A farmer goes forth to sow seed and—carefully, meticulously—prepares the ground, removing all rocks and weeds, sowing one seed six inches from another? No. The farmer, without preparation, begins slinging seed. A dragnet is hauled into the boat full of creatures both good and bad. Should the catch be sorted, separating the good from the bad? No. The Master is more impressed with the size of the haul than with the quality of the harvest. One day, not today, it will all be sorted.
A field is planted with good seed. But a perverse enemy sows weeds in the field. Should we cull the wheat from the weeds? No. The Master says that someday he will judge good from bad, but we are not to bother ourselves with such sorting today. The Master seems to be more into careless sowing, miraculous growing, and reckless harvesting than in taxonomy of the good from the bad, the worthwhile from the worthless, the saved from the damned.
“Which one of you?” to paraphrase Jesus’ questions in Luke 15, “having lost one sheep will not leave the ninety-nine sheep to fend for themselves in the wilderness and beat the bushes until you find the one lost sheep? Which one of you will not put that sheep on your shoulders like a lost child and say to your friends, ‘Come party with me’? Which one of you would not do that?”
“Which of you women,” Jesus continues, “if you lose a quarter will not rip up the carpet and strip the house bare and when you have found your lost coin run into the street and call to your neighbors, ‘Come party with me, I found my quarter!’ Which one of you would not do that?”
And which of you fathers, having two sons, the younger of whom leaves home, blows all your money, comes dragging back home in rags, will not throw the biggest bash this town has ever seen, singing, “This son of mine was dead but is now alive!” Which one of you would not do that?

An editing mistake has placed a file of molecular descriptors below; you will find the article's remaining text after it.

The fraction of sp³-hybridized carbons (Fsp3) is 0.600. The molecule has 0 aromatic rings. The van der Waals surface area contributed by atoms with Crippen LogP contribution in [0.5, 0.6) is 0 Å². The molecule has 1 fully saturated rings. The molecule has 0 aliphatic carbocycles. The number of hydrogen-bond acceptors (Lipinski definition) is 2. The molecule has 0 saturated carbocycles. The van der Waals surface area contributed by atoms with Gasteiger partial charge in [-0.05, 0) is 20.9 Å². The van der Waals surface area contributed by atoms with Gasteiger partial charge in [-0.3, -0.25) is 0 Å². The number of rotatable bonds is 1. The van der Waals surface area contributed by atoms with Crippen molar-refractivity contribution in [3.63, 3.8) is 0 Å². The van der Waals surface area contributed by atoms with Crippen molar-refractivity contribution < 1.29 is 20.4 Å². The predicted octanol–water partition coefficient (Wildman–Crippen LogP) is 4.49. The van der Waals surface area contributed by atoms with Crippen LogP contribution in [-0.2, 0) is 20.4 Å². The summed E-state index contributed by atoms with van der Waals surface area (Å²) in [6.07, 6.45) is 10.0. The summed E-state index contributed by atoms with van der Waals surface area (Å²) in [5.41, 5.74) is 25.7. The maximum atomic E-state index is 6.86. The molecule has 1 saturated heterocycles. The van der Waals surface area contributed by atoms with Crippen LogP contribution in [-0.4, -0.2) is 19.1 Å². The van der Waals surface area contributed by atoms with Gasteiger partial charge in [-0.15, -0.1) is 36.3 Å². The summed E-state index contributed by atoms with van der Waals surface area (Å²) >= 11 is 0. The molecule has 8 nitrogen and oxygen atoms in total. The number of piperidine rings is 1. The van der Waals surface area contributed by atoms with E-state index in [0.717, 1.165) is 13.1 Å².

And which of you, journeying down the Jericho Road, upon seeing a perfect stranger lying in the ditch half dead, bleeding, would not risk your life, put the injured man in the backseat of your Jaguar, take him to the hospital, spend every dime you have on his recovery, and more. Which of you would not do that?
The answer is that none of us would behave in this unseemly, reckless, and extravagant way. These are not stories about us. These are God’s stories—God the searching shepherd, the careless farmer, the undiscerning fisherman, the reckless woman, the extravagant father, the prodigal Samaritan. Jesus thus reveals a God who is no discrete minimalist. Abundance is in the nature of this God. So when Jesus, confronted by the hunger of the multitudes (Mark 8), took what his disciples had and blessed it, there was not only enough to satisfy the hungry ones but also a surplus, more than enough. Jesus demonstrates a surfeit that is at the heart of all God-given reality.
From The Best of Will Willimon (Abingdon, 2012. Check out Will’s novel, Incorporation, a wild ride through the contemporary church – satire and slapstick with serious theological intent. Available from Cascade Press https://wipfandstock.com/store/incorporation.
2 thoughts on “Abundance”
Dear Dr. Willimon,
Attended the Hiller Lectureship Tuesday, April 9 at Sioux Falls, SD and as a chaplain I need to have verification from you that your lecture had benefit for those in spiritual care and chaplain ministry. Would you please send a short statement to my supervisor so I may receive credit for this. Mark.Pell@wfhc.org Thanks Chaplain Judy Mulock